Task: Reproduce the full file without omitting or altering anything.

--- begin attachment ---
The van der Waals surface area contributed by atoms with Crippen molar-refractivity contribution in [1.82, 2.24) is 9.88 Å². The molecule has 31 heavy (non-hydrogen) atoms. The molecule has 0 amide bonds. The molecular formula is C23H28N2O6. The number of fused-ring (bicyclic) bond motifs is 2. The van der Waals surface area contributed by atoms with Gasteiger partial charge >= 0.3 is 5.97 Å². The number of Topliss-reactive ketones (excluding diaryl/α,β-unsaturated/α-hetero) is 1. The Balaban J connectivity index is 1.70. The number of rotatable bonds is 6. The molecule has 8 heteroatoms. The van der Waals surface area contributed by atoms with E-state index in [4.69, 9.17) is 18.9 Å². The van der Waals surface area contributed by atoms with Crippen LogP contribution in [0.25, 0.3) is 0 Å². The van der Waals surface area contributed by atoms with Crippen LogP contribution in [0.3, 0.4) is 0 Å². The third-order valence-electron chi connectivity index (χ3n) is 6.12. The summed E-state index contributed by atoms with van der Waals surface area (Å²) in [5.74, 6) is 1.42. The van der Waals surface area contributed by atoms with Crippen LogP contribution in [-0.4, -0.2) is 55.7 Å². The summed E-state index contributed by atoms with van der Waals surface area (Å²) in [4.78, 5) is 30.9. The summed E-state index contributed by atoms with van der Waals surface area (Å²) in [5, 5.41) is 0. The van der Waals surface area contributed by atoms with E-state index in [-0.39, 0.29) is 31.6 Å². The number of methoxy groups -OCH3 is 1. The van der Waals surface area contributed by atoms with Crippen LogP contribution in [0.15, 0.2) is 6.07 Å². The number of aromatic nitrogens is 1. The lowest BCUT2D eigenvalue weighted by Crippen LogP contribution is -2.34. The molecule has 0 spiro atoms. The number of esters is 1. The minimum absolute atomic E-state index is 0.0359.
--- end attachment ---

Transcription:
The van der Waals surface area contributed by atoms with Crippen molar-refractivity contribution in [1.82, 2.24) is 9.88 Å². The molecule has 31 heavy (non-hydrogen) atoms. The molecule has 0 amide bonds. The molecular formula is C23H28N2O6. The number of fused-ring (bicyclic) bond motifs is 2. The van der Waals surface area contributed by atoms with Gasteiger partial charge >= 0.3 is 5.97 Å². The number of Topliss-reactive ketones (excluding diaryl/α,β-unsaturated/α-hetero) is 1. The Balaban J connectivity index is 1.70. The number of rotatable bonds is 6. The molecule has 8 heteroatoms. The van der Waals surface area contributed by atoms with E-state index in [4.69, 9.17) is 18.9 Å². The van der Waals surface area contributed by atoms with Crippen LogP contribution in [0.25, 0.3) is 0 Å². The van der Waals surface area contributed by atoms with Crippen LogP contribution in [0.3, 0.4) is 0 Å². The third-order valence-electron chi connectivity index (χ3n) is 6.12. The summed E-state index contributed by atoms with van der Waals surface area (Å²) in [5.74, 6) is 1.42. The van der Waals surface area contributed by atoms with Crippen LogP contribution in [-0.4, -0.2) is 55.7 Å². The summed E-state index contributed by atoms with van der Waals surface area (Å²) in [4.78, 5) is 30.9. The summed E-state index contributed by atoms with van der Waals surface area (Å²) in [5, 5.41) is 0. The van der Waals surface area contributed by atoms with E-state index in [-0.39, 0.29) is 31.6 Å². The number of methoxy groups -OCH3 is 1. The van der Waals surface area contributed by atoms with Crippen LogP contribution in [0.15, 0.2) is 6.07 Å². The number of aromatic nitrogens is 1. The lowest BCUT2D eigenvalue weighted by Crippen LogP contribution is -2.34. The molecule has 0 spiro atoms. The number of esters is 1. The minimum absolute atomic E-state index is 0.0359.